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These 75 specific techniques help K'12 science teachers determine students' understanding of key concepts.
Table of Contents
|About the Author||p. xiv|
|An Introduction to Formative Assessment Classroom Techniques (FACTs)||p. 1|
|What Does a Formative Assessment-Centered Classroom Look Like?||p. 1|
|Why Use FACTs?||p. 3|
|How Does Research Support the Use of FACTs?||p. 6|
|Classroom Environments That Support Formative Assessment||p. 8|
|Connecting Teaching and Learning||p. 10|
|Making the Shift to a Formative Assessment-Centered Classroom||p. 11|
|Integrating FACTs With Instruction and Learning||p. 15|
|Integrating Assessment and Instruction||p. 15|
|Assessment That Promotes Thinking and Learning||p. 16|
|Linking Assessment, Instruction, and Learning: The Science Assessment, Instruction, and Learning Cycle (SAIL Cycle)||p. 18|
|Stages in the SAIL Cycle||p. 20|
|Engagement and Readiness||p. 20|
|Eliciting Prior Knowledge||p. 20|
|Exploration and Discovery||p. 24|
|Concept and Skill Development||p. 25|
|Concept and Skill Transfer||p. 25|
|Self-Assessment and Reflection||p. 25|
|Selecting and Using FACTs to Strengthen the Link Between Assessment, Instruction, and Learning||p. 26|
|Considerations for Selecting, Implementing, and Using Data From FACTs||p. 31|
|Selecting FACTs||p. 31|
|Selecting FACTs to Match Learning Goals||p. 31|
|Selecting FACTs to Match Teaching Goals||p. 32|
|The Critical Importance of Classroom Context in Selecting FACTs||p. 34|
|Planning to Use and Implement FACTs||p. 35|
|Starting Off With Small Steps||p. 37|
|Maintaining and Extending Implementation||p. 38|
|Using Data From the FACTs||p. 40|
|Get the FACTs! 75 Science Formative Assessment Classroom Techniques (FACTs)||p. 45|
|A&D Statements||p. 48|
|Agreement Circles||p. 51|
|Annotated Student Drawings||p. 53|
|Card Sorts||p. 56|
|CCC-Collaborative Clued Corrections||p. 59|
|Chain Notes||p. 62|
|Commit and Toss||p. 65|
|Concept Card Mapping||p. 68|
|Concept Cartoons||p. 71|
|Data Match||p. 75|
|Directed Paraphrasing||p. 77|
|Explanation Analysis||p. 79|
|Fact First Questioning||p. 83|
|Familiar Phenomenon Probes||p. 85|
|First Word-Last Word||p. 88|
|Fishbowl Think Aloud||p. 91|
|Fist to Five||p. 93|
|Focused Listing||p. 95|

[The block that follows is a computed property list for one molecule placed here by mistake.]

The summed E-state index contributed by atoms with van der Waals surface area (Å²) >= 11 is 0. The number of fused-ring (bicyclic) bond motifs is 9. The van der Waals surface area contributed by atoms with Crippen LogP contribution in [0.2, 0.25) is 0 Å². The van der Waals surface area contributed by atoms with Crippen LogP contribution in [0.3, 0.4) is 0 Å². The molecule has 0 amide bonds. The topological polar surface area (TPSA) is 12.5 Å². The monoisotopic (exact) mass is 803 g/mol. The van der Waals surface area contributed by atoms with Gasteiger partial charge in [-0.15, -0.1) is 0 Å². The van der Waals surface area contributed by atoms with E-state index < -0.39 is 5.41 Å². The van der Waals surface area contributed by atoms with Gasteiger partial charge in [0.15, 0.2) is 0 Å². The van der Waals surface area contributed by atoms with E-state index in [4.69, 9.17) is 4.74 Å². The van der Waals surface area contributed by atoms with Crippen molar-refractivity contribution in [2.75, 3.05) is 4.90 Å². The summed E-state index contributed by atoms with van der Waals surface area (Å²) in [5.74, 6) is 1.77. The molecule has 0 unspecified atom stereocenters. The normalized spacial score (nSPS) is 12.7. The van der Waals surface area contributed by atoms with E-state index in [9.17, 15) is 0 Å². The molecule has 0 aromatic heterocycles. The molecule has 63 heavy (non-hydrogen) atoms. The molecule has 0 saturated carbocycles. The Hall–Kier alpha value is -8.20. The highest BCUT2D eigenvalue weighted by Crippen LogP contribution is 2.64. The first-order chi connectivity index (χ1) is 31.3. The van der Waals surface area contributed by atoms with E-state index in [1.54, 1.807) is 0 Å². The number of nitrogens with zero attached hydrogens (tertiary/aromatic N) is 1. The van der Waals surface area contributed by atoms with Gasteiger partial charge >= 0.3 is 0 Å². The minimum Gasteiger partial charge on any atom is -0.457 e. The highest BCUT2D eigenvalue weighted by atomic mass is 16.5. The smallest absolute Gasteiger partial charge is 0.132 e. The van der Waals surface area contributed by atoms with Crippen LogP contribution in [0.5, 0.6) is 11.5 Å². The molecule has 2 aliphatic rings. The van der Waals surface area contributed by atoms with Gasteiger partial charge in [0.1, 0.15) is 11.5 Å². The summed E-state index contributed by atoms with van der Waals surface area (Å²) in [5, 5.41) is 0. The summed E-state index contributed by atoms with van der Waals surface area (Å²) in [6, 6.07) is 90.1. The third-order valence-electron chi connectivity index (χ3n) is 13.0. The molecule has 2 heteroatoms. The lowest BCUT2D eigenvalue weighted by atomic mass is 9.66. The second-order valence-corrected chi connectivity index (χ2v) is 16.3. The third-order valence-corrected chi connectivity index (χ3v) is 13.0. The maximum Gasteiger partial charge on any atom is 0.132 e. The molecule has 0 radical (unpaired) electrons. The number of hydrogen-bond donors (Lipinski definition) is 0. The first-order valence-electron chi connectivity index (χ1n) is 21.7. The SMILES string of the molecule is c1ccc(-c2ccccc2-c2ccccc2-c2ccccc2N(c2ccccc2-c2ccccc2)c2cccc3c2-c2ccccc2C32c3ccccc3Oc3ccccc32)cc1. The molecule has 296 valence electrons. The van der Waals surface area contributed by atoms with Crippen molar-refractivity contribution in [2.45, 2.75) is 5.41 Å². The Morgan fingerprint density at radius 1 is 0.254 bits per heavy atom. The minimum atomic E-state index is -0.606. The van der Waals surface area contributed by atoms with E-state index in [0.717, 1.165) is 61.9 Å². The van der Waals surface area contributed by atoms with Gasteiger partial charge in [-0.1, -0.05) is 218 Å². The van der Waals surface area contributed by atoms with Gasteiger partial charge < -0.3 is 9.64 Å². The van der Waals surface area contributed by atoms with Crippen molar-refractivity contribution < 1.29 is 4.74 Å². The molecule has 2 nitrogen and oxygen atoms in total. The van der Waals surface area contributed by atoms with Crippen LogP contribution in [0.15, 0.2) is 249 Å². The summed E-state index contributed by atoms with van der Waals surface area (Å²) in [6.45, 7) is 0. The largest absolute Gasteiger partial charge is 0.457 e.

|Four Corners||p. 97|
|Frayer Model||p. 99|
|Friendly Talk Probes||p. 102|
|Give Me Five||p. 104|
|Guided Reciprocal Peer Questioning||p. 106|
|Human Scatterplots||p. 109|
|Informal Student Interviews||p. 111|
|Interest Scale||p. 115|
|I Think-We Think||p. 117|
|I Used to Think ... But Now I Know||p. 119|
|Juicy Questions||p. 121|
|Justified List||p. 123|
|Justified True or False Statements||p. 126|
|K-W-L Variations||p. 128|
|Learning Goals Inventory (LGI)||p. 131|
|Look Back||p. 133|
|Missed Conception||p. 135|
|Muddiest Point||p. 138|
|No-Hands Questioning||p. 140|
|Odd One Out||p. 142|
|Paint the Picture||p. 145|
|Partner Speaks||p. 147|
|Pass the Question||p. 149|
|A Picture Tells a Thousand Words||p. 151|
|P-E-O Probes (Predict, Explain, Observe)||p. 153|
|POMS-Point of Most Significance||p. 156|
|Popsicle Stick Questioning||p. 158|
|Prefacing Explanations||p. 159|
|PVF-Paired Verbal Fluency||p. 161|
|Question Generating||p. 163|
|Recognizing Exceptions||p. 165|
|Representation Analysis||p. 169|
|Scientists' Ideas Comparison||p. 173|
|Sticky Bars||p. 178|
|STIP-Scientific Terminology Inventory Probe||p. 180|
|Student Evaluation of Learning Gains||p. 183|
|Thinking Log||p. 189|
|Thought Experiments||p. 194|
|Three-Minute Pause||p. 195|
|Traffic Light Cards||p. 199|
|Traffic Light Cups||p. 201|
|Traffic Light Dots||p. 203|
|Two-Minute Paper||p. 204|
|Two or Three Before Me||p. 206|
|Two Stars and a Wish||p. 207|
|Two-Thirds Testing||p. 209|
|Volleyball-Not Ping-Pong!||p. 211|
|Wait Time Variations||p. 213|
|What Are You Doing and Why?||p. 216|
|Table of Contents provided by Ingram. All Rights Reserved.|